This is embarrassing. I had written in the last post that Pia Søltoft was the director of the Søren Kierkegaard Research Center at the University of Copenhagen. Sylvia Walsh Perkins corrected me, however, in a recent email exchange. Niels Jørgen Cappelørn is the director of the center, she said. He had told her so himself. That makes sense given the penchant the Danish press had for referring to Cappelørn as the director of the center, even after everyone in the U.S. (and one can presume the rest of the world outside Denmark) had been notified that Pia Søltoft was the director of the center. What gave me pause, however, was the fact that Pia had told me herself that she was the director of the center. Or more correctly, she had answered my question as to whether she was the director of the center with an affirmative “yes.” I’d asked her that precisely because there’s been lingering ambiguity about who is the center director (see my inaugural post to this blog). Pia explained that she was, in fact, the director for now, but that she would not be the director for much longer because now that the center had been incorporated into the theology faculty of the University of Copenhagen, the head of the theology faculty would be the director of the center.

I thought I’d do a web search to see what the website for the center said and was surprised to discover that there were actually two websites for the center, the old one, when the center was not affiliated with the university and one that reflects its new affiliation. Neither lists Pia Søltoft as the director though, so I’m not sure what her role is re the center and why she did not explain the situation. Maybe even she does not understand it. Also, I was surprised to learn that the Theology Faculty bio for Pia to which I had included a link in the earlier post no longer works. It worked when I wrote the piece last week, but it doesn’t work now, so I included an older link above.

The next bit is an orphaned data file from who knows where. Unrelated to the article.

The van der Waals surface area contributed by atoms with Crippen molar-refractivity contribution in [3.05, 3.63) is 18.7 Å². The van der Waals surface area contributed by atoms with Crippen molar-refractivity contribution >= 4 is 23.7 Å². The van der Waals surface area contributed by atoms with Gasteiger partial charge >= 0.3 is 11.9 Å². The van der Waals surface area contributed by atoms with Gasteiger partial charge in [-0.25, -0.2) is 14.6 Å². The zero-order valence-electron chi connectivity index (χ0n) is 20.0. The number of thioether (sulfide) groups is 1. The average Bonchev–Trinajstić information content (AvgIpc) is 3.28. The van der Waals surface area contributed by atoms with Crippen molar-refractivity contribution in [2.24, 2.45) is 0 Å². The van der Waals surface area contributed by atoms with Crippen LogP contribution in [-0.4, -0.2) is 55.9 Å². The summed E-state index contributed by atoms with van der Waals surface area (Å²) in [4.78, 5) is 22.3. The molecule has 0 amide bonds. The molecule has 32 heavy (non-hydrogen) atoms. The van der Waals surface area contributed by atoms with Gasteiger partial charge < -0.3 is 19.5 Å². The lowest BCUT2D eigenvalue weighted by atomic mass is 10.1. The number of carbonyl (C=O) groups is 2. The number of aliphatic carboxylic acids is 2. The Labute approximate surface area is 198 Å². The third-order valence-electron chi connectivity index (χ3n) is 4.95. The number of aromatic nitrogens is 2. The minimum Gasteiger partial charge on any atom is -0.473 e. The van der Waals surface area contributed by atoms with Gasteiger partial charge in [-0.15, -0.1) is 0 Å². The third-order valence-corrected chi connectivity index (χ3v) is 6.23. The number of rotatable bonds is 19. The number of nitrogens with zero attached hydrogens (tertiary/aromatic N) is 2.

1. I can’t comment directly on the directorship issue (as my understanding is that it has changed quite recently) but I think I can explain the website at least. SKC has always been, in a sense, two distinct but overlapping bodies: a research center linked to the University of Copenhagen, and a philological and editorial center for the production of the new edition (SKS) under the aegis of the Søren Kierkegaard Research Center Foundation. When SKC was absorbed into the Theology Faculty (February 2010 – I remember as we had the ceremony just as I was finishing up my postdoc there, followed by a surprise party/festschrift launch for NJC’s 65th birthday), a new page was set up for SKC within the KU website, while the ‘old’ page became the webpage of the Research Foundation as it continued to work on the remaining volumes of SKS. (You’ll notice they’ve added a ‘Fonden’ to the page header). There’s currently a notice on the Foundation webpage that “Fonden Søren Kierkegaard Forskningscenteret har med udgivelsen af de to sidste bind, 28 og K28, af Søren Kierkegaards Skrifter løst sin sidste opgave og er under nedlæggelse.” So presumably that page won’t operate for much longer either.